Ukraine’s government slammed for proposed changes to green energy rules
Foreign investors are up in arms following the release of the Ukrainian government’s proposed changes to the generous green energy tariffs introduced by former president Petro Poroshenko.
Renewable energy investment has been booming in Ukraine as more than $3.7bn poured into the sector in 2019 creating 4,500 MW of capacity, according to the State Energy Efficiency Agency, after the government introduced generous tariffs to encourage the diversification of Ukraine’s power energy sources in an effort to wean itself off Russian gas imports.
Through to November of last year the renewable share of Ukraine’s electricity production more than doubled, growing from 1.7% to 4.1%. Over the same period, the share of electricity produced by thermal power plants decreased from 38% in November 2018, to 32.0% in November 2019, reports the Energy and Environment Ministry.
But all that activity may come to a halt now as the future of the “green tariffs” that underpin this investment is uncertain.
Foreign investors in wind and solar warn that Ukraine risks international arbitration and a souring of foreign investors on Ukraine if the government carries through on a proposal to retroactively slash green tariffs, makes plant commissioning dependent on government hookup to the grid, and imposes half-year long blackout periods on purchases of power from renewable plants, reports UBN.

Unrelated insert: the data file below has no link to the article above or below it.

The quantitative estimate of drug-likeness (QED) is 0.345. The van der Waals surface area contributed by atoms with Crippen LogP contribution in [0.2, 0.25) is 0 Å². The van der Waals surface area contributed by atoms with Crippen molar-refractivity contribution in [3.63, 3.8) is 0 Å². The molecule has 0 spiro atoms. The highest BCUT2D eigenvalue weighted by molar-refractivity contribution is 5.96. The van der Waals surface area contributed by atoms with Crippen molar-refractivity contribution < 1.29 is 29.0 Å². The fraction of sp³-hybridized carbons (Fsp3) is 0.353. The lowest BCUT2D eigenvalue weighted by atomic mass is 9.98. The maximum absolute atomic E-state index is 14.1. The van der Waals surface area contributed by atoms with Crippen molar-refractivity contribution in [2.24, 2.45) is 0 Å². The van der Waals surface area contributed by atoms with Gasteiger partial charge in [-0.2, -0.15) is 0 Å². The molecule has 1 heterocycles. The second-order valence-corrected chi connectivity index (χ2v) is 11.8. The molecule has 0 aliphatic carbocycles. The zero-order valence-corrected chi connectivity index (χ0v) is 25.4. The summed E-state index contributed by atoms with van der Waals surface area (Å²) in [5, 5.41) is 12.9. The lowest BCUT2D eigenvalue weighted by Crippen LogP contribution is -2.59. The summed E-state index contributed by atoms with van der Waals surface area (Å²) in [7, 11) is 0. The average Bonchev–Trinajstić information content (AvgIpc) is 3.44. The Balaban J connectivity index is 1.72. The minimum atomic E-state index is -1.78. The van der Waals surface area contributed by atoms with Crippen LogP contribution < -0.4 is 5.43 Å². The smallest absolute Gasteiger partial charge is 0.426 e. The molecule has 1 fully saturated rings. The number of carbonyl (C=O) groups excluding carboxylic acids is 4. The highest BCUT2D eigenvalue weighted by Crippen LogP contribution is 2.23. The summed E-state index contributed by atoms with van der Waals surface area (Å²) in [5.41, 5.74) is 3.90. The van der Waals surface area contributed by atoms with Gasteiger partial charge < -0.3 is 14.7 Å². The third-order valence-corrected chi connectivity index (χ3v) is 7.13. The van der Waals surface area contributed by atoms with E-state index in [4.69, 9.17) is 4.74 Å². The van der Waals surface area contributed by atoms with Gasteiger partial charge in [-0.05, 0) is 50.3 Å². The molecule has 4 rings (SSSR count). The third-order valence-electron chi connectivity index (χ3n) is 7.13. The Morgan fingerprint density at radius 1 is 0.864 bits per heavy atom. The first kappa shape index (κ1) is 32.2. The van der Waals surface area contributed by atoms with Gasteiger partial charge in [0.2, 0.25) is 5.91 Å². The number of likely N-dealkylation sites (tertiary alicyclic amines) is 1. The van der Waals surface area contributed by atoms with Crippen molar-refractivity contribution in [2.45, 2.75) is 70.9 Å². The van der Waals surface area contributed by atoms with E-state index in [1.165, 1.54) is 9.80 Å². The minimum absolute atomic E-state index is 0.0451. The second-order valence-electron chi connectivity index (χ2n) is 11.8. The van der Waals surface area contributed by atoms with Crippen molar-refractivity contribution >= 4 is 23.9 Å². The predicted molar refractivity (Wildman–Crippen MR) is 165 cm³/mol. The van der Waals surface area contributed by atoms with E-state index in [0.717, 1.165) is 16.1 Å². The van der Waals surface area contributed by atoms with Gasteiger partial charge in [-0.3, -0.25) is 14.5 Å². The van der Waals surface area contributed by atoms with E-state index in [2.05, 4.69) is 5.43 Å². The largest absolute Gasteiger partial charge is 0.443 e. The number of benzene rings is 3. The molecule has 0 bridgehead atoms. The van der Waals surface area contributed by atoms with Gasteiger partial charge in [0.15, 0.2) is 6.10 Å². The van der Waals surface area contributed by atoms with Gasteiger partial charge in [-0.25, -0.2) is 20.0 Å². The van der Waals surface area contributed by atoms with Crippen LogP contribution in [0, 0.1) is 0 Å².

One Western solar investor told UBN the government’s proposed 25% cut in solar feed-in tariff coupled with the 200-day black out period could cut his revenues by 40%.
“Ukraine is about to do something which will be perceived very negatively by the investment community, and is very dangerous for its efforts to attract FDI to boost its economy,” the investor said as cited by UBN.
“The situation is very serious, and despite all the efforts of the industry, the government is not willing to find a compromise, and on the contrary is making its position harsher with each iteration.”
The introduction of the green tariffs was one of Poroshenko’s biggest successes and part of a region-wide trend to go green when it comes to energy production. However, the tariffs are extremely generous and some economists warn that they have caused distortions to the power market and need to be adjusted.
Concord Capital’s Alexander Paraschiy warns of a collision: “While the initiative to decrease feed-in tariffs does not look friendly for investors into green energy, it looks like a forced move by the government, taking into account that green rates are too high in Ukraine. The high rates bring distortions to the wholesale market, so it is likely that the ministry’s initiative will be supported by lawmakers. Also, we see that this will be not the last attempt to decrease green rates in Ukraine.”